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Sunday, 29 July 2007

I Know Where I'm Going! (1945) Michael Powell & Emeric Pressburger

Michael Powell and Emeric Pressburger were always names I knew without ever knowing their work, highly regarded writers, producers and directors of some of the greatest films to come out of my home country. I knew the names of the greatest of them and now I've even seen them too: The Life and Death of Colonel Blimp, A Matter of Life and Death, Black Narcissus, The Red Shoes, classics all of them. I've even seen some of Michael Powell's solo work, both before Pressburger in The Edge of the World, and afterwards, with Peeping Tom. This one, though, I'd never even heard of, though it comes solidly in the middle of all those others.

It's pretty clear early on that it's way ahead of its time, in its portrayal of a heroine straight out of the eighties, someone who knows precisely what she wants and has no hesitation in going straight after it. In the able form of 33 year old Wendy Hiller, the 25 year old Joan Webster has landed the owner of the company she works for, Consolidated Chemical Industries. He's hugely rich, naturally, and rents his own island in the Hebrides. He's even been knighted, making him a prize catch, however old he might be. Naturally all doesn't go quite as expected, once her schedule is thrown off by a fog at Port Erraig, and Joan finds that for the first time in her life she doesn't know where she's going.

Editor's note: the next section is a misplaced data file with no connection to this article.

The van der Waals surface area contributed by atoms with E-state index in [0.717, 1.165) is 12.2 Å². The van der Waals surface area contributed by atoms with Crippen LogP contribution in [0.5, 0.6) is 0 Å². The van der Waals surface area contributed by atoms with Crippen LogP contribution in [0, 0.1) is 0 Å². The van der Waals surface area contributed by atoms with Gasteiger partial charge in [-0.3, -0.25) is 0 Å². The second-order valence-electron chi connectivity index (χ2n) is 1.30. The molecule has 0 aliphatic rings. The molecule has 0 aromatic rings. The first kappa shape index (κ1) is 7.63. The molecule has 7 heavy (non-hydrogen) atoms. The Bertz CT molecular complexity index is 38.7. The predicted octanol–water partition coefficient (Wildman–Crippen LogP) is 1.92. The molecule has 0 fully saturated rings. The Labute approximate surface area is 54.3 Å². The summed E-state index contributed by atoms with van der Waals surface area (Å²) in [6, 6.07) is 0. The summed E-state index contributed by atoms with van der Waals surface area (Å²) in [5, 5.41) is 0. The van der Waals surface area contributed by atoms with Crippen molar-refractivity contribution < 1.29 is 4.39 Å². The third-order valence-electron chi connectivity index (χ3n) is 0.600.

This film makes a huge amount of sense after having seen The Edge of the World, as this is probably the best and most natural glimpse into Scots island life since that film which focused on it. It looks great and feels very natural indeed. Hiller is excellent, though she's probably outshone by Roger Livesey as the Laird of Killoren who she naturally falls for, and perhaps even Pamela Brown, who gives a small but awesomely believeable and capable performance as Joan's forced host on Port Erraig. Michael Powell, who she ended up living with after Peeping Tom, described her as a witch, in a very favourable way, and I can see why from this performance.

All of them are outshone by Scotland though, as it infuses the whole picture. If Powell & Pressburger had chosen to film on a set it would have felt artificial, but they wisely chose to go right out to the places they were depicting and see the rain, wind and fog that we should see. It all throws in flavour, as do the locations: Jura, Mull and Scarba, all islands in the Hebrides. After we get to hear about the Gulf of Corryvreckan, we get to see the real Gulf of Corryvreckan, which is as violent a channel as the legends we hear about in the film.

This one may be a lot lesser known than much of the rest of Powell and Pressburger's output, but it's still a major film in its own right. It has an atmosphere and a flavour to it that are palpable and the story that unfolds is a strong one, subtle if not particularly unexpected, and with plenty of character.

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